Learning management-intensive grazing concepts and then applying the ideas with hands-on demonstrations is part of a four-day grazing school Monday-Thursday, June 25-28, near Lusk.
The sessions are intended for livestock producers looking to enhance grazing management skills and improve forage and livestock production, said Blake Hauptman, University of Wyoming Extension educator.
Half of each day is in the classroom learning management-intensive grazing concepts and then applying the concepts with hands-on demonstrations and using cattle provided by the Harsy Land and Cattle near Lusk, he said.
Jim Gerrish of American GrazingLands Services LLC, author of the book “Kick the Hay Habit” and a contributing writer for the Stockman Grass Farmer, will lead the class. Gerrish has over 20 years experience conducting beef-forage systems research and outreach at the University of Missouri, 20 years of commercial cattle and sheep production on his family’s farm in northern Missouri, and now manages a grazing operation near May, Idaho.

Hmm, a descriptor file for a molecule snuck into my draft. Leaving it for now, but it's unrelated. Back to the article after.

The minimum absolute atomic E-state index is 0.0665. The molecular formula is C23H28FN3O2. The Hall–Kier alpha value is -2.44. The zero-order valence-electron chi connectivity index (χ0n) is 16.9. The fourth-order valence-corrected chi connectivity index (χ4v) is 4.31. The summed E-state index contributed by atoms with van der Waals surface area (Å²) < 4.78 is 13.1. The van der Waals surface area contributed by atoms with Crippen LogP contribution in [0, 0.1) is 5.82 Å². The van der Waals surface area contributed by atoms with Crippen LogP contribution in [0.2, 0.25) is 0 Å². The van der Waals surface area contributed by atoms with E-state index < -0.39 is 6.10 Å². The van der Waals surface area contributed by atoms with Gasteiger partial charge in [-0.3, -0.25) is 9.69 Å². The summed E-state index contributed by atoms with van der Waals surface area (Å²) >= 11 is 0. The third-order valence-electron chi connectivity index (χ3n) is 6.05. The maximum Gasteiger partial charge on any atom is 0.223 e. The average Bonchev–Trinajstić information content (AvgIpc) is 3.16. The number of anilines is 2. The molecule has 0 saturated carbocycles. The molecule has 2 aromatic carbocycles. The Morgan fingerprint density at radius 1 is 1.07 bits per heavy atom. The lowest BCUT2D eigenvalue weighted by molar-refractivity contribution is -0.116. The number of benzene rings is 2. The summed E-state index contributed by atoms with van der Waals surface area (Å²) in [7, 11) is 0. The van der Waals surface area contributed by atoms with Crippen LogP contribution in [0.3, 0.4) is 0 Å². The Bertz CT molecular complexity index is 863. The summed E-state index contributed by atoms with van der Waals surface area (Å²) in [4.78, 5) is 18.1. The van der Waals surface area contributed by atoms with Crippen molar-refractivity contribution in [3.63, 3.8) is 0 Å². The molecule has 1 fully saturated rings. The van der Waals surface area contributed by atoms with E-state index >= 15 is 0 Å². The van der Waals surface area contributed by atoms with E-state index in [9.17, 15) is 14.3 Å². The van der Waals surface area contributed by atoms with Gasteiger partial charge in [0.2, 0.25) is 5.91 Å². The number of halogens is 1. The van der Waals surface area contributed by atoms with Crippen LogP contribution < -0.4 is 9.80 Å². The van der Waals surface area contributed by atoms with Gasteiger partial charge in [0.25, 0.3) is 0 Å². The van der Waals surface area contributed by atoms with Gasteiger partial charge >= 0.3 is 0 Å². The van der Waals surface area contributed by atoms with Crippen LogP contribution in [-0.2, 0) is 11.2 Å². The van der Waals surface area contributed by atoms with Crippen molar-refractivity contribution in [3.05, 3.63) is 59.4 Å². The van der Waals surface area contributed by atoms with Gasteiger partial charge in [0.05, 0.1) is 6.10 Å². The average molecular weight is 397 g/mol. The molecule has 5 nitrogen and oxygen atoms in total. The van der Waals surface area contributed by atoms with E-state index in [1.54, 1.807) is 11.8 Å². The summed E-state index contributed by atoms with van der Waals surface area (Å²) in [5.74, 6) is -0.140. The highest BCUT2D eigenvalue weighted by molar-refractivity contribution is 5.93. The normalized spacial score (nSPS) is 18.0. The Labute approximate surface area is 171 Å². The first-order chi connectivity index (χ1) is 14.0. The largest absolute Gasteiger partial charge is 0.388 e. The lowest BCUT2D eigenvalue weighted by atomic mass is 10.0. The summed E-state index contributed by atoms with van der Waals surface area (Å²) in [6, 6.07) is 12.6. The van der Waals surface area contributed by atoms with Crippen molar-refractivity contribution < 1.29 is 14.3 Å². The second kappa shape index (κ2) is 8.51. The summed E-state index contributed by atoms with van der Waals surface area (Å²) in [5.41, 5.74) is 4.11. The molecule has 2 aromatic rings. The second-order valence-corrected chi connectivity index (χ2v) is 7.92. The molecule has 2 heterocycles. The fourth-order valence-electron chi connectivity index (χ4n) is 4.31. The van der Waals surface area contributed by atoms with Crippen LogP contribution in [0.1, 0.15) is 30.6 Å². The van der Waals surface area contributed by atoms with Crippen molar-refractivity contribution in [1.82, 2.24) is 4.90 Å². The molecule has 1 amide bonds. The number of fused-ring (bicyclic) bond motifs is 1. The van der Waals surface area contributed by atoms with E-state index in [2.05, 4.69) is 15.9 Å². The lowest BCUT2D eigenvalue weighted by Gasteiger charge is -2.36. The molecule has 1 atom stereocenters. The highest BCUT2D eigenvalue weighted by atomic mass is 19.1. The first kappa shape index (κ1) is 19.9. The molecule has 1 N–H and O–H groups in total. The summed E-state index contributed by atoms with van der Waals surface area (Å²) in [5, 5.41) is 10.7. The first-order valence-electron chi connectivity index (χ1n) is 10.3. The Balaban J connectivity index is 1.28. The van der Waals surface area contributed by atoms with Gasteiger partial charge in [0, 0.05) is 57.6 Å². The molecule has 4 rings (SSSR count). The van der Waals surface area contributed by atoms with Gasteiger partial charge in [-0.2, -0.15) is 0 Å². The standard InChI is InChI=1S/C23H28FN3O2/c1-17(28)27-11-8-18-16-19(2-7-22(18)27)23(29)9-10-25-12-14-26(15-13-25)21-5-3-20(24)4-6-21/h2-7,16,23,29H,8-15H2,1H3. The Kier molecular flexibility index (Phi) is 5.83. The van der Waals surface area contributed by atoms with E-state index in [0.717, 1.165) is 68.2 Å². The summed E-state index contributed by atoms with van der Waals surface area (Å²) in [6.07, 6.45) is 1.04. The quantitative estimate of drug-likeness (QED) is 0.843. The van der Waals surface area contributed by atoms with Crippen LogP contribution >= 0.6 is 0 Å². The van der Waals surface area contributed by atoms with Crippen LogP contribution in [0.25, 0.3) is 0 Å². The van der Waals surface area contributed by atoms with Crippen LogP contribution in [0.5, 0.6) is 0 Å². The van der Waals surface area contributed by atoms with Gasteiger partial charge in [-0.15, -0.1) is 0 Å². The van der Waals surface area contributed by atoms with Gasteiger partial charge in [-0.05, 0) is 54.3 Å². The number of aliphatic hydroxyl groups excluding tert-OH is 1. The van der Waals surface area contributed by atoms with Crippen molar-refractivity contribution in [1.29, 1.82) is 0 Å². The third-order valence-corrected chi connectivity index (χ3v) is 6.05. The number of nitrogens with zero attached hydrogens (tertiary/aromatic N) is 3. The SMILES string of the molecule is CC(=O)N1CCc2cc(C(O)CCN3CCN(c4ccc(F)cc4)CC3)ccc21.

Feed costs are typically the number-one expense on most cow-calf operations, said Hauptman. Stockpiling forages and extending the grazing season while maintaining acceptable livestock performance can lead to major economic benefits for a ranch.
The class is focused on increasing ranch profitability by showing how to design water and fencing infrastructure to achieve better use and improve pasture health, Hauptman said.
“Whether you are wanting to set-up a management-intensive grazing operation on land that is irrigated or sub-irrigated or make improvements in grazing your upland pastures, I think you will be happy you attended this class,” he said.
Cost is $400 per person and $200 for each additional person from the same operation. Registration costs cover all noon meals, two dinners and class materials. Class size is limited, and registration is requested by June 15.